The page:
UNDP steps up cash-for-work initiatives in post-earthquake Haiti
Port-au-Prince – Jacmel was founded in 1698 as the capital of the south-eastern region of the French colony Saint-Domingue, or present-day Haiti. The town has historically been inhabited by coffee merchants; in modern times it has become a popular tourist destination, with people from all over the world drawn to its early 19th century architecture and vibrant art scene.
The 12 January earthquake destroyed around 70 percent of the town’s architecture, however, with most of the heavier damage centered in the poorest neighbourhoods. Its beaches are covered in garbage and rubble and a longstanding custom of throwing garbage into the Jacmel River has contaminated the groundwater and is affecting the health of Jacmel’s residents.
A UNDP cash-for-work programme in Jacmel, called "For a Clean Jacmel City," is working with the city to eliminate environmentally harmful garbage disposal while at the same time setting up a clean, healthy sanitation system that works. With more than 1,200 people already trained and employed, the Jacmel cash-for-work initiative has jump-started garbage disposal and management while injecting much-needed cash into the local economy.
“I was very impressed by the project and the people working on it,” said Associate Administrator Rebeca Grynspan, who visited Jacmel earlier this week as part of a six-day mission to Haiti that includes multiple project visits and meetings with the Prime Minister and the mayor of Port-au-Prince. “More than 150,000 kilogrammes of rubbish per week used to go straight to the sea or into the rivers. Jacmel already had a system to collect the waste but no system to treat it. This project is helping with that and we want to help the municipality to find a way to make it sustainable.”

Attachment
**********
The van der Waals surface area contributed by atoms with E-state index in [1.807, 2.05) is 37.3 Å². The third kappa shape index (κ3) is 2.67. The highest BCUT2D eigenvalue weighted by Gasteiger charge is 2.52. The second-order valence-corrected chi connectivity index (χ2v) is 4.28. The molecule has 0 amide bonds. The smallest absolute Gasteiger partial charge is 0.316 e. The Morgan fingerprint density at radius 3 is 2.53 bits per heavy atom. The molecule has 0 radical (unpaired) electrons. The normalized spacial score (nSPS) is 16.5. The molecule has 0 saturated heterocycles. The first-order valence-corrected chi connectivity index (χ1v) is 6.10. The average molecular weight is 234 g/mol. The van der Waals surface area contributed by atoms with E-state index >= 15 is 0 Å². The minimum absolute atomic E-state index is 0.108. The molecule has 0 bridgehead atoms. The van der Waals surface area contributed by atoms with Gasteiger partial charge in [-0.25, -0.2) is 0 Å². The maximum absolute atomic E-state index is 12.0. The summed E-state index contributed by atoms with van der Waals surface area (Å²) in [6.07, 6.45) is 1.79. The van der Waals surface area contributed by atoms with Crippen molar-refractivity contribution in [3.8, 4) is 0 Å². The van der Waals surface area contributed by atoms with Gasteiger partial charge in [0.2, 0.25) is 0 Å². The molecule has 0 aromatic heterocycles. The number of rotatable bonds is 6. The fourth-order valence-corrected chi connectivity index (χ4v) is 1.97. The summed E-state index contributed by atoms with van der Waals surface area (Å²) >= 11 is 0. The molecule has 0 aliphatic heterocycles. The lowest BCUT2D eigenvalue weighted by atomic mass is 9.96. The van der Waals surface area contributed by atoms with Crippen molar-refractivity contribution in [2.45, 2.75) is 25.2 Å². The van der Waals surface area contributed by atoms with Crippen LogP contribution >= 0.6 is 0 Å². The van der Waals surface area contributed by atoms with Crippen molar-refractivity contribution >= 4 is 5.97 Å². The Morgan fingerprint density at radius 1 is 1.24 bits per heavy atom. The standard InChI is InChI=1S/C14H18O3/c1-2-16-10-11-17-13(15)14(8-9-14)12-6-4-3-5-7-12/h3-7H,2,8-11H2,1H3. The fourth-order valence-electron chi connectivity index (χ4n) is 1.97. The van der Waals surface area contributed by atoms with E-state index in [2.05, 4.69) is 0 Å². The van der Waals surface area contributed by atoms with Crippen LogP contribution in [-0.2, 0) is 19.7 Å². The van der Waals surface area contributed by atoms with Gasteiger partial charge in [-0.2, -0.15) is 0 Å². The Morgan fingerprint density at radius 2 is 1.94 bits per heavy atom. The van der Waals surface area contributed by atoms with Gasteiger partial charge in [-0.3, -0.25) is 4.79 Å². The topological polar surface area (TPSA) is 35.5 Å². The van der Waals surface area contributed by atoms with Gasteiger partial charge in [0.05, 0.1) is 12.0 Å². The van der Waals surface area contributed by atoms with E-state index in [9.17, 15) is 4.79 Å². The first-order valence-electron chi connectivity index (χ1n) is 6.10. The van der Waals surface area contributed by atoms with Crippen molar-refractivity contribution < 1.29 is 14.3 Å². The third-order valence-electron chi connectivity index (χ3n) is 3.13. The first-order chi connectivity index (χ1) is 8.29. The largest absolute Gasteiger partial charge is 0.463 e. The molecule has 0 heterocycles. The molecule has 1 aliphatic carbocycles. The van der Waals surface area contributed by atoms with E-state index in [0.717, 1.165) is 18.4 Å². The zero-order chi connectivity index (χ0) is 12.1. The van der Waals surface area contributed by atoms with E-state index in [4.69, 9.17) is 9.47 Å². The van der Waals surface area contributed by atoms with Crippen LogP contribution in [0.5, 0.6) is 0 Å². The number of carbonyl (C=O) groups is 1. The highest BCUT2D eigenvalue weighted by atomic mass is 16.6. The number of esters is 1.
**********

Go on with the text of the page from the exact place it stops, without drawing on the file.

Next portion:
The programme is also providing residents with salaries that they can then use to purchase food for their families and send their children to school, all of which in turn helps the devastated economy.
"The cash-for-work programme has increased our ability to work," said Waste Management Centre Director Jean Edouard Similien.
UNDP is pursuing another cash-for-work programme in Léogâne, a coastal city located 29 kilometres west of Port-au-Prince that sat at the epicenter of the earthquake. Between 80 to 90 percent of its buildings were damaged or destroyed, including all government buildings; an estimated 20,000 to 30,000 people were killed.
Léogâne is also vulnerable to flooding during the country’s rainy and hurricane seasons. Thanks to a donation from the Government of Brazil, UNDP is working with Léogâne to launch a project aiming to protect the city and its surrounding areas from flooding, which includes cleaning out drains along the city’s main highway. The Ministry of Environment is dredging rivers and the city government is cleaning and repairing bridges and riverbanks.
“We are supporting the government and the people of Léogâne in initiatives that are really important to them,” said Grynspan as she inspected project sites. “Floods represent a serious menace for the population. Through projects that combine debris and waste removal from the canals, and defense construction along riverbanks, that menace is much reduced.”
“Also, as in all cash-for-work initiatives, the plan contributes to salaries for the people as well as important training,” she added.